Securing the Internet of Things
Wearable tech has been described as “representing the next phase of the mobile revolution” and as widely predicted, 2015 saw the start of widespread commercial success of wearable technologies and Internet of Things (IoT) devices.
These internet-connected mobile devices exist to capture and exchange data. Often core functionality relies upon the ability to sync efficiently with other devices. This results in an ecosystem where files can be transferred quickly between devices, travelling around the world nearly instantaneously. Worryingly, however, HP recently conducted a survey that revealed that 90% of all IoT devices do not have encryption, and 70% have no security features at all.
What are the risks?
It is estimated that by the end of the decade there could be 50 billion internet-connected ‘things’ in existence. These devices, swiftly integrated into our homes, cars and clothes for example, will undoubtedly bring enormous benefits. However, without adequate security, we are exposing ourselves to potential hacks, which could have costly, even fatal, consequences. The Information Security Forum (ISF) has published several research papers highlighting the security and privacy implications of IoT, specifically relating to:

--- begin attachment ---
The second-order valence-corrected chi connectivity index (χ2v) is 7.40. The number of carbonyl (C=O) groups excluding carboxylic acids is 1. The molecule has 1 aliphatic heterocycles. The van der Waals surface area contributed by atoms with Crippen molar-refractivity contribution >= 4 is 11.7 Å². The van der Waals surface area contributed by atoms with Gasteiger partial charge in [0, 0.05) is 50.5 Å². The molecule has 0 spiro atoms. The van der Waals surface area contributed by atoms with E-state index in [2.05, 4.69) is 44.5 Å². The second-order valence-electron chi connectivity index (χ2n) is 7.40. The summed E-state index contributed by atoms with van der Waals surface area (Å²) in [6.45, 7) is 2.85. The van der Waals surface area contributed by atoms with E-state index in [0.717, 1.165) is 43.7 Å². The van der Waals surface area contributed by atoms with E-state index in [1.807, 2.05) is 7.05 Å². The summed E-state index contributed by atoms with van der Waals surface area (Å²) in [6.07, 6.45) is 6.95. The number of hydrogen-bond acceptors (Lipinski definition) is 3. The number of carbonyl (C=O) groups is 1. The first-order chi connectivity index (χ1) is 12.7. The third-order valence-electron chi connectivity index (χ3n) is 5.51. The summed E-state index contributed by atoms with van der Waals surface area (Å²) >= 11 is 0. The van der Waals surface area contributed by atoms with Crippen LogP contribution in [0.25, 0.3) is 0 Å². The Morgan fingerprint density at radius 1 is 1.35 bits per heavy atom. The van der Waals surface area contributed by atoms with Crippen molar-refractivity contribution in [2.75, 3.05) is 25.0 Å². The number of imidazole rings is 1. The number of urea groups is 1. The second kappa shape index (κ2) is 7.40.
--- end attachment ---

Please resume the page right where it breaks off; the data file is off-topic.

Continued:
- Medical devices: unauthorised access to configuration settings as well as data on location, blood pressure/sugar levels and other bodily functions
- Buildings and critical infrastructure: malicious damage to power/ production/ generation/distribution, manufacturing and transportation
- Automobiles: in-car Wi-Fi, remote access, tampering of engine control and braking systems (The recent Jeep, Tesla, VW and OnStar revelations have gained media attention of these risks)
- Commercial and personal drones: collection of significant personal data by drones; or compromised or personal drones used for kamikaze attacks
- Home appliances: denial-of-service attacks using unsecure connected devices, such as home entertainment systems and compromised smartphone apps
Whose responsibility is it to secure the IoT?
Mobile security begins and ends with better encryption, which is the responsibility of technology manufacturers and mobile operators. They must have an understanding of risks and responsibilities in protecting personal and corporate data as well as functionality within the Internet of Things. This should clearly include:
- Ensuring that minimal (and only relevant) data is collected
- Adopting the strongest encryption available
- Ensuring that staff and consumers understand what data is collected.
So what is the solution?
Fortunately, both businesses and academic institutions have recognised the importance of this issue, specifically the need to improve data encryption. Quantum scientists have been working on solutions to find better seeding for encryption. In partnership with academics, a security chip which can be installed on all mobile, IoT devices and wearable technologies is being developed, which uses light to count the photons reflected off of real-world objects to generate a true random number, encryption from such a quantum random number generator will, theoretically, be unhackable.